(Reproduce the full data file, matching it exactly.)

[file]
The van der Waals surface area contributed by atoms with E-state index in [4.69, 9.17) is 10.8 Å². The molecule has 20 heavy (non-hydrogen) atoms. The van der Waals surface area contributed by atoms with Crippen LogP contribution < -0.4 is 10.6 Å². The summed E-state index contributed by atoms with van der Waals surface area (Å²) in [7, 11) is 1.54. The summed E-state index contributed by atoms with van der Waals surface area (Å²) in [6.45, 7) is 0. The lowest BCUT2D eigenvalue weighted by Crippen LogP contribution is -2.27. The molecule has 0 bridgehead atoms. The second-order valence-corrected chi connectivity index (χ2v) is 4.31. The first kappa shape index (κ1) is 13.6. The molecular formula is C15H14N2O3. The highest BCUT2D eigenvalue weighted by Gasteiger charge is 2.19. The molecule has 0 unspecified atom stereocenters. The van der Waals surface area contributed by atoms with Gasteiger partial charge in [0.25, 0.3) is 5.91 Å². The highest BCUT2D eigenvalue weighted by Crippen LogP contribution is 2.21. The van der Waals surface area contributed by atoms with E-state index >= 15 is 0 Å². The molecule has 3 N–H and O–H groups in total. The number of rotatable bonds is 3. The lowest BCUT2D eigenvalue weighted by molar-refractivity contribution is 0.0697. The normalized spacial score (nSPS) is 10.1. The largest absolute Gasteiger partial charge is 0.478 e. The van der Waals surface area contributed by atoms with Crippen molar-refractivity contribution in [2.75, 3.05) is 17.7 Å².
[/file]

The van der Waals surface area contributed by atoms with E-state index in [4.69, 9.17) is 10.8 Å². The molecule has 20 heavy (non-hydrogen) atoms. The van der Waals surface area contributed by atoms with Crippen LogP contribution < -0.4 is 10.6 Å². The summed E-state index contributed by atoms with van der Waals surface area (Å²) in [7, 11) is 1.54. The summed E-state index contributed by atoms with van der Waals surface area (Å²) in [6.45, 7) is 0. The lowest BCUT2D eigenvalue weighted by Crippen LogP contribution is -2.27. The molecule has 0 bridgehead atoms. The second-order valence-corrected chi connectivity index (χ2v) is 4.31. The first kappa shape index (κ1) is 13.6. The molecular formula is C15H14N2O3. The highest BCUT2D eigenvalue weighted by Gasteiger charge is 2.19. The molecule has 0 unspecified atom stereocenters. The van der Waals surface area contributed by atoms with Gasteiger partial charge in [0.25, 0.3) is 5.91 Å². The highest BCUT2D eigenvalue weighted by Crippen LogP contribution is 2.21. The van der Waals surface area contributed by atoms with E-state index >= 15 is 0 Å². The molecule has 3 N–H and O–H groups in total. The number of rotatable bonds is 3. The lowest BCUT2D eigenvalue weighted by molar-refractivity contribution is 0.0697. The normalized spacial score (nSPS) is 10.1. The largest absolute Gasteiger partial charge is 0.478 e. The van der Waals surface area contributed by atoms with Crippen molar-refractivity contribution in [2.75, 3.05) is 17.7 Å².